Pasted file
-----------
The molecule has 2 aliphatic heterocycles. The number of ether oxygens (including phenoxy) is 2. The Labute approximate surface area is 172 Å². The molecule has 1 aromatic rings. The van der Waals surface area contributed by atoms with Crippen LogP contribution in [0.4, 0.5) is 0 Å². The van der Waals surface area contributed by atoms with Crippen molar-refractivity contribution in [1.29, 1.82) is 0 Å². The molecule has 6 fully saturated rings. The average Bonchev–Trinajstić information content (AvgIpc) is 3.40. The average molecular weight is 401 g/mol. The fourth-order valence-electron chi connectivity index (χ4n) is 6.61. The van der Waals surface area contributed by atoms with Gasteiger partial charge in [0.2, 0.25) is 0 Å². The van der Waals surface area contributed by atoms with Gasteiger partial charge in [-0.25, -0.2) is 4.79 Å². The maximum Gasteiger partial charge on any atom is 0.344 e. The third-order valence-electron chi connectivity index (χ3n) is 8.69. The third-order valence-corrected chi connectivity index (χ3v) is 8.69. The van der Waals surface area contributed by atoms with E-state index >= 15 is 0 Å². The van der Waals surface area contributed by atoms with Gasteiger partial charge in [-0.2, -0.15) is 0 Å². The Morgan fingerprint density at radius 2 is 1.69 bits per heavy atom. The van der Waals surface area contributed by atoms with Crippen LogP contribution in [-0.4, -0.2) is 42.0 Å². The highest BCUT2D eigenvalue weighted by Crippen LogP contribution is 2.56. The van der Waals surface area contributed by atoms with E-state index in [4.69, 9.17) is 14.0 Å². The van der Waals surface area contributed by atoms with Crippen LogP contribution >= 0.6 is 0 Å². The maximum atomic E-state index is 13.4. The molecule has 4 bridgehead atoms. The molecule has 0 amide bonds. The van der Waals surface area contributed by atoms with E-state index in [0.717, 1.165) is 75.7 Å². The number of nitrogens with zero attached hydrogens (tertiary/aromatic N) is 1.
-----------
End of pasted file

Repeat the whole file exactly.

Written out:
The molecule has 2 aliphatic heterocycles. The number of ether oxygens (including phenoxy) is 2. The Labute approximate surface area is 172 Å². The molecule has 1 aromatic rings. The van der Waals surface area contributed by atoms with Crippen LogP contribution in [0.4, 0.5) is 0 Å². The van der Waals surface area contributed by atoms with Crippen molar-refractivity contribution in [1.29, 1.82) is 0 Å². The molecule has 6 fully saturated rings. The average Bonchev–Trinajstić information content (AvgIpc) is 3.40. The average molecular weight is 401 g/mol. The fourth-order valence-electron chi connectivity index (χ4n) is 6.61. The van der Waals surface area contributed by atoms with Gasteiger partial charge in [0.2, 0.25) is 0 Å². The van der Waals surface area contributed by atoms with Gasteiger partial charge in [-0.25, -0.2) is 4.79 Å². The maximum Gasteiger partial charge on any atom is 0.344 e. The third-order valence-electron chi connectivity index (χ3n) is 8.69. The third-order valence-corrected chi connectivity index (χ3v) is 8.69. The van der Waals surface area contributed by atoms with E-state index >= 15 is 0 Å². The van der Waals surface area contributed by atoms with Gasteiger partial charge in [-0.2, -0.15) is 0 Å². The Morgan fingerprint density at radius 2 is 1.69 bits per heavy atom. The van der Waals surface area contributed by atoms with Crippen LogP contribution in [-0.4, -0.2) is 42.0 Å². The highest BCUT2D eigenvalue weighted by Crippen LogP contribution is 2.56. The van der Waals surface area contributed by atoms with E-state index in [4.69, 9.17) is 14.0 Å². The van der Waals surface area contributed by atoms with Crippen LogP contribution >= 0.6 is 0 Å². The maximum atomic E-state index is 13.4. The molecule has 4 bridgehead atoms. The molecule has 0 amide bonds. The van der Waals surface area contributed by atoms with E-state index in [0.717, 1.165) is 75.7 Å². The number of nitrogens with zero attached hydrogens (tertiary/aromatic N) is 1.